Published on Wednesday, March 15, 2006 by the San Francisco Chronicle
Ice Retreats in Arctic for 2nd Year; Some Fear Most of It Will Vanish
by Andrew Revkin
For the second year in a row, the cloak of sea ice on the Arctic Ocean failed to grow to its normal winter expanse, scientists said yesterday. The finding led some climate experts to predict a record expansion of open water this summer.
"We keep looking for the ice to recover, but it isn't," said Mark C. Serreze, a senior scientist at the National Snow and Ice Data Center in Boulder, Colo., which monitors the region using satellites. "Unless conditions turn unusually cold this spring and summer, we may be looking at sea ice losses in 2006 that will rival what we saw in 2005."
The ice retreat recorded last September was the biggest since satellites began routine monitoring in 1979 and was probably the biggest in 100 years, according to Dr. Serreze's research group and an independent University of Illinois team.
The new findings on winter ice were first reported yesterday in the British newspaper The Independent.
Next week, when the Arctic begins six months of daylight, the warming trend is likely to be amplified by the shift from ice to water, since water absorbs sunlight that ice would otherwise reflect.
Scientists studying the region are divided over how much of the Arctic shift is from the region's large natural variations and how much is being driven by the global buildup of carbon dioxide and other heat-trapping greenhouse gases emitted mainly by smokestacks and tailpipes.
Some experts on the region, including Jamie Morison of the University of Washington, say they remain convinced that the biggest force determining the extent of Arctic sea ice is wind patterns, which cause part of the ice cap to revolve like a giant turntable, propelling a steady river of floes out past Greenland into the North Atlantic.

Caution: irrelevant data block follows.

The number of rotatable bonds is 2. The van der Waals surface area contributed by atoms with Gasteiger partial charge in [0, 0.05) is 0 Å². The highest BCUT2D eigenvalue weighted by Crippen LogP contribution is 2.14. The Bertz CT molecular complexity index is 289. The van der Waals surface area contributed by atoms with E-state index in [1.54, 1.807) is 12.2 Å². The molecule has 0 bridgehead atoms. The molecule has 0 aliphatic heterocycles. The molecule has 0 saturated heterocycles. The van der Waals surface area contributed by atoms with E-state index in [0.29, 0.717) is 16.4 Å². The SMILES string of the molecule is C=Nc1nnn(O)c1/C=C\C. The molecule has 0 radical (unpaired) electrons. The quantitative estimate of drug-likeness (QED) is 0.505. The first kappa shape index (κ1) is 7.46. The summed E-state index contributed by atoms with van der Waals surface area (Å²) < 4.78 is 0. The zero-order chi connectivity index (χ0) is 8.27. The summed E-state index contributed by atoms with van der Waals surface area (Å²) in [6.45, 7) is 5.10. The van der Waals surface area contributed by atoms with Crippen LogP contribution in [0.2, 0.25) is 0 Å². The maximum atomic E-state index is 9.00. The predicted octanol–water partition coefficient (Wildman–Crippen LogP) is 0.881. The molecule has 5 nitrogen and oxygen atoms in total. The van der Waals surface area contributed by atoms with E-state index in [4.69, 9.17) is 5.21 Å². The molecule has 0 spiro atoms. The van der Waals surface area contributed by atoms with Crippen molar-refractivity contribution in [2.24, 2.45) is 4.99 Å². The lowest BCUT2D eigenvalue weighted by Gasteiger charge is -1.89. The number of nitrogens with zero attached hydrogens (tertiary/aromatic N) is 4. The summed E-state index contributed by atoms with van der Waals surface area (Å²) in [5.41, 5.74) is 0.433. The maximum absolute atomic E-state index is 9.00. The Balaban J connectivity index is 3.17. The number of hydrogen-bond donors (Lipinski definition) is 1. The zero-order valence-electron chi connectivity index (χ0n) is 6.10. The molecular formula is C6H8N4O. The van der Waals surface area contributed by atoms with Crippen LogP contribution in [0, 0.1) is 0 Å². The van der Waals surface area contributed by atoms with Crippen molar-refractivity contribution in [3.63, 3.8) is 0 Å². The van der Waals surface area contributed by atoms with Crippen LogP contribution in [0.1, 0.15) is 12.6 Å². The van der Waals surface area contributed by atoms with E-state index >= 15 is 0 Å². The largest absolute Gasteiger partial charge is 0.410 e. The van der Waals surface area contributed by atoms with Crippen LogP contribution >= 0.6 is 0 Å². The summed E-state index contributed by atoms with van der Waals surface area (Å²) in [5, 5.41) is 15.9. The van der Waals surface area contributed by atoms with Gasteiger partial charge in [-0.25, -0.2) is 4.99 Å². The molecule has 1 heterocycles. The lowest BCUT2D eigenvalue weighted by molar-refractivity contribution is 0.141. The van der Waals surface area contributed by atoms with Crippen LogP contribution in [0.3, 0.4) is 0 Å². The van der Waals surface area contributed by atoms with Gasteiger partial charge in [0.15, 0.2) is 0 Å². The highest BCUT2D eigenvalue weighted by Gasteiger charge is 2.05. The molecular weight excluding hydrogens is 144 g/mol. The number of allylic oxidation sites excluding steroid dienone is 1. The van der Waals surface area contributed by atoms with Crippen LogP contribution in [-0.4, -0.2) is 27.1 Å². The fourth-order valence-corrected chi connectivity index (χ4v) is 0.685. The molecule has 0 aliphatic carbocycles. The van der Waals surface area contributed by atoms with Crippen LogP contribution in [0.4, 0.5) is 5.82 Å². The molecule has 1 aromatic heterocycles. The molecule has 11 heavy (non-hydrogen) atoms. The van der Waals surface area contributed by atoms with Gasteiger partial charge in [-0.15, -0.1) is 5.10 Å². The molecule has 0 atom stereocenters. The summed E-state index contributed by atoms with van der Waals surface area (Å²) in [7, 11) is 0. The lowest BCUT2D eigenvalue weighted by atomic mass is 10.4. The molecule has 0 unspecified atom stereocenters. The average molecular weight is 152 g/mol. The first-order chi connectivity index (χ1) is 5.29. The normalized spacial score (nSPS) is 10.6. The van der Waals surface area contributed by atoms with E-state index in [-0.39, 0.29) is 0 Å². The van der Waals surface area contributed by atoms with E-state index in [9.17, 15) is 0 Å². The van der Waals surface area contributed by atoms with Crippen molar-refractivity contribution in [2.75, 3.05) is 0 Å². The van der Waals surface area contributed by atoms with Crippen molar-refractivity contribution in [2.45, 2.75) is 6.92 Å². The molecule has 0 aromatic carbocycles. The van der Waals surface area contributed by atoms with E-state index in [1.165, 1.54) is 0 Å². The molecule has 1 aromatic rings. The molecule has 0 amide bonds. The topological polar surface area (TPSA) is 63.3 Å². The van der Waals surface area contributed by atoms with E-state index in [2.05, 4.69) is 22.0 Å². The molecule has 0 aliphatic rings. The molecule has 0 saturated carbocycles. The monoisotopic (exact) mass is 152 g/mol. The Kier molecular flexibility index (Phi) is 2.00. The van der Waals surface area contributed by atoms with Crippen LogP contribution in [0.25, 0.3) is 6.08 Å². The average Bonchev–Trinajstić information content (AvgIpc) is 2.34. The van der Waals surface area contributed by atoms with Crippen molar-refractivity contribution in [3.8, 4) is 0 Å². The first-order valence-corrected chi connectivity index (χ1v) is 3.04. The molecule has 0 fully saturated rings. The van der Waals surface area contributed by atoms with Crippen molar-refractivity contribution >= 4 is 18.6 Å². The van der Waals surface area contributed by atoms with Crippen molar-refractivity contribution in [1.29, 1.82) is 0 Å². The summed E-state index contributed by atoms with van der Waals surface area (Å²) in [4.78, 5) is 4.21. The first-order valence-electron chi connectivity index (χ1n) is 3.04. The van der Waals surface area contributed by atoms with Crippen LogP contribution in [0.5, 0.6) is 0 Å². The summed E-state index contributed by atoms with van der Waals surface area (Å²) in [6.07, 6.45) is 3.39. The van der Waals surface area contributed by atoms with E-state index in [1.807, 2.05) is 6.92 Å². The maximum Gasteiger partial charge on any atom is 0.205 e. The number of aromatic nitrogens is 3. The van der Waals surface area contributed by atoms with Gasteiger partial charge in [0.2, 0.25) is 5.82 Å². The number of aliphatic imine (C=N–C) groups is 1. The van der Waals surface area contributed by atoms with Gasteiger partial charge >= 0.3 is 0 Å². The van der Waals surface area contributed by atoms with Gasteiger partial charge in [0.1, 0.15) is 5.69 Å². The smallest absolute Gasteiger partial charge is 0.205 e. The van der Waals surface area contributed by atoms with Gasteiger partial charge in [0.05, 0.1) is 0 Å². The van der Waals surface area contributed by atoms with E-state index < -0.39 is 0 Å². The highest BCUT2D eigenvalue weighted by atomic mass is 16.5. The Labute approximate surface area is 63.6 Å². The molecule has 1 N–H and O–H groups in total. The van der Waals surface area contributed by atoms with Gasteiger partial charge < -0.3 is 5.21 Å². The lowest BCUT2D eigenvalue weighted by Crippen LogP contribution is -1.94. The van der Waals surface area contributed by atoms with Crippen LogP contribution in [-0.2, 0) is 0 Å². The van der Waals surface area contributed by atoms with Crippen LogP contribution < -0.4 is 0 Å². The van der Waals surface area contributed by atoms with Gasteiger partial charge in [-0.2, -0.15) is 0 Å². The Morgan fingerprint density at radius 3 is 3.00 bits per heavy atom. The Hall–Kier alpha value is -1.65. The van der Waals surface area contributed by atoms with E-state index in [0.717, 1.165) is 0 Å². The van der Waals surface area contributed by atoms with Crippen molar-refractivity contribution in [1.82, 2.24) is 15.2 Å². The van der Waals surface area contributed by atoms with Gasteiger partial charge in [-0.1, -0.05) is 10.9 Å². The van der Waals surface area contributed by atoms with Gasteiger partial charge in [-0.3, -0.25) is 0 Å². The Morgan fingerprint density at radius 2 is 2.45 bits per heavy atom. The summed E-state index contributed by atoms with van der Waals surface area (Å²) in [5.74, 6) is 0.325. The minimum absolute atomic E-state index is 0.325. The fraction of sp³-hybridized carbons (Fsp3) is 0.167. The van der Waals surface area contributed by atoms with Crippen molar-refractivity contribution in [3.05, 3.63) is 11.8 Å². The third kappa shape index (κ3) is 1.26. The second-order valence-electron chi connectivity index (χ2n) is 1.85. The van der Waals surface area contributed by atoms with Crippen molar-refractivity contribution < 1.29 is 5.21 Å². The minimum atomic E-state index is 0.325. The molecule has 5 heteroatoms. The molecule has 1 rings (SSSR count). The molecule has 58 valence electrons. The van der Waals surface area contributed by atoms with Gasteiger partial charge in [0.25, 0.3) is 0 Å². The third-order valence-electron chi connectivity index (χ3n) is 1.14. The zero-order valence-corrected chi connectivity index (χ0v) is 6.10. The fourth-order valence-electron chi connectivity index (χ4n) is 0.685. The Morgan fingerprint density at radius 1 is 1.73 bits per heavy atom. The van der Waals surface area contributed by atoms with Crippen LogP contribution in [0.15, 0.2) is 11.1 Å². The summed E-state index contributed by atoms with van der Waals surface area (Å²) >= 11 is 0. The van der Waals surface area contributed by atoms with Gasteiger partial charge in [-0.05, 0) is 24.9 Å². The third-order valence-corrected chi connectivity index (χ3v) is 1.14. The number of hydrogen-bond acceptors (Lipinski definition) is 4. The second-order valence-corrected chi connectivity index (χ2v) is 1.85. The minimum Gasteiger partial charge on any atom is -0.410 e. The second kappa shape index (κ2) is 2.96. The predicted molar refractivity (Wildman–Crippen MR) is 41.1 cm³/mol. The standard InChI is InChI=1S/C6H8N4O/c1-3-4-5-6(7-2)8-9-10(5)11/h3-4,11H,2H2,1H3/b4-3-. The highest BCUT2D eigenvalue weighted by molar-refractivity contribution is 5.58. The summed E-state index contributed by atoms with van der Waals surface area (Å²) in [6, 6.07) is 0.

When ice is purged that way, the resulting open water can absorb more heat from the air, then expel that heat through the winter, limiting the thickness and area of new ice.
"I have a feeling the temperature rise over the Arctic Ocean is more due to the loss of ice from wind-driven export, rather than the loss of ice being due to temperature rise," Dr. Morison said.
But Dr. Serreze and others disagree, saying it is hard to explain the changes in ice area without including the broader warming of the atmosphere and oceans that has been linked by almost all climate experts to the intensifying greenhouse effect.
Many experts agree that despite the short-term complexities, if emissions of greenhouse gases are not curbed the human influence will dominate and the region could well be nearly bereft of ice later in the century.
Yesterday, a NASA team reported that one of the greenhouse gases, ozone, which is also a component of smog, appeared to be having an outsize warming effect in the Arctic.
Carbon dioxide, the main greenhouse gas from human activities, can last a century and tends to diffuse uniformly around the world, exerting its warming influence evenly.
Ozone generated in polluted cities and by industrial sources in the Northern Hemisphere tends to accumulate in the lower layers of the atmosphere over the Arctic in winter, when a lack of sunlight prevents natural chemical reactions from breaking it down.
As a result, it appears to be contributing to winter warming there, said Drew Shindell, the leader of the NASA research, which was conducted at the agency's Goddard Institute for Space Studies in Manhattan.
Dr. Shindell said the findings showed there was a double benefit to curbing this particular pollutant.
"Reducing ozone pollution can not only improve air quality but also have the added benefit of easing climate warming, especially in the Arctic," he said.
©2006 San Francisco Chronicle